Biffle: It's just a word they made up. It rhymes and sounds fun.

Alison: Is it a particular kind of dance?

Biffle:  No, I think they just made it up.

Alison: Do you have any evidence? Did you look it up on that "Straight Dope" website?

Biffle: No, but I'm 100% certain they made it up.

Alison:  But he sings, "dance and be merry, life would be a dingaderry."  Is that really what the people writing those lyrics thought was associated with having a brain?  That's not what it means to have a brain.  If he had a brain, he'd be all analytical, considering everything.  He'd be, like, holed up in the library.  Nobody thinks that having a brain means life would be a dingaderry.

Biffle:  You're really stuck on this.  Why do you care?

Alison:  Because I have a brain!  See--this is exactly what those lyrics are missing!  If you have a brain, you think it's fun to stand in the kitchen analyzing the term "dingaderry"!

I thought I had a good point.

*Here's a tangential but related point about how cool the Wizard of Oz movie is.  First of all, it has a female protagonist who doesn't ever become anybody's love interest, and she never gets rescued.  She becomes part of a community, and they all look out for each other.  That's remarkably rare.  Second, the diverse (although all white) characters she joins in community with think that they're deficient--they're lacking brains, heart, courage--but in fact they all have those qualities in abundance, they just have to recognize them.  So the movie isn't about people with lacks needing to be fixed; it's about funky, interesting folks who have all the qualities they need.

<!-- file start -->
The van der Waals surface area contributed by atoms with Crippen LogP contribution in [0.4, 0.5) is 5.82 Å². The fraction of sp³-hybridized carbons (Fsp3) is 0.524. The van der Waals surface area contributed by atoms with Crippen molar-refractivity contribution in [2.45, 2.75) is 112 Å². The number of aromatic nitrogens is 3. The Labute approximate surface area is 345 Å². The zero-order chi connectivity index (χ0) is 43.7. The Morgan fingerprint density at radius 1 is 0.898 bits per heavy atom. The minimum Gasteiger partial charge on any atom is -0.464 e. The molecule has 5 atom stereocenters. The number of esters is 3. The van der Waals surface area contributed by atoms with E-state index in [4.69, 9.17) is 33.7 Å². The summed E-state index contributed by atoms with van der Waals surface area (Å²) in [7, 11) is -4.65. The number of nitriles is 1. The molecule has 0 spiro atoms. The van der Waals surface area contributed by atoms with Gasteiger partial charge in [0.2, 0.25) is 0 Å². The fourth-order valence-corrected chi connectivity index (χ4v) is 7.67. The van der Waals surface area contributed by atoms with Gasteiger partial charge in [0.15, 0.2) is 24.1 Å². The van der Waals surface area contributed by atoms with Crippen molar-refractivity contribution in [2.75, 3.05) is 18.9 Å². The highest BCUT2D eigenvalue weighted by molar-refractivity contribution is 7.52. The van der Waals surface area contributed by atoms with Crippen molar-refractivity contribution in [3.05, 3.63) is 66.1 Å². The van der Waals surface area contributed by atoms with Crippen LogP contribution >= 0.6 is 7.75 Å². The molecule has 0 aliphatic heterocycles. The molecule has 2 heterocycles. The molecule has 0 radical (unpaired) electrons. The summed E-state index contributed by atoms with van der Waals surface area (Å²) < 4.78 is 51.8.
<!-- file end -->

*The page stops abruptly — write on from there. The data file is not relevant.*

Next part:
Things I want to blog about:

  • s.e. smith's post about why she's not a feminist
  • George Estreich's book, The Shape of the Eye
  • Jen Baker's post over at Psychology Today about the Lucas-like Peter Singer
  • Gender identity and kids with cognitive disabilities (i.e. if my job is destabilizing gender norms, then why is it important that Maybelle learn them?)
  • The Op Ed Project and how cool it is

Things I want to own:
  • a pair of brown corduroy pants
  • a pair of dark blue jeans
  • running shoes
  • three more professional shirts (and if they don't need ironing, all the better)
  • black shoes that aren't scuffed all to hell

Things Maybelle says that are cute:
  • "So beepy" (so sleepy)
  • "No bee-tyou" (no thank you)
  • "I want yeah yeah yeah" (a request to play the last several tracks from Abbey Road)

And unrelated to all these lists, go have a look at the additional point Jamie Huff made on my post about "The sentimentalized narrative, or 'God Bless the USA.'"


    NWSA 2011: Thoughts from back in Charleston

    You may have noticed that I only had two days of NWSA thoughts, although I was at the conference for four solid days.  This is evidence of how busy those four days were.  Full from morning until night!  So let me provide some highlights from my notebook of observations about the conference, and then we'll move on to other matters on Baxter Sez.

    • At one point I wrote, "I never talk about 'methodology' in my writing.  I have methodologies, but rarely (never?) do I map them out that way."  It seems like all the grad students I saw talked about their methodologies right at the outset.
    • There's apparently a children's book called Maybelle the Cable Car by the same author (a woman) who wrote the steam shovel book.
    • Rachel Reinke has a colleague who's in WGS and refers to WGS scholars as "professionally offended."  This relates to a point I made in the Program Administrators and Directors' pre-conference, where I pointed out Biffle's observation that WGS faculty use the word "appalled" way too much.  There's a lot that's appalling, of course, but we don't want to be the field that's universally appalled or professionally offended.  I talk about this in my essay in Rethinking Women's and Gender Studies, out in December.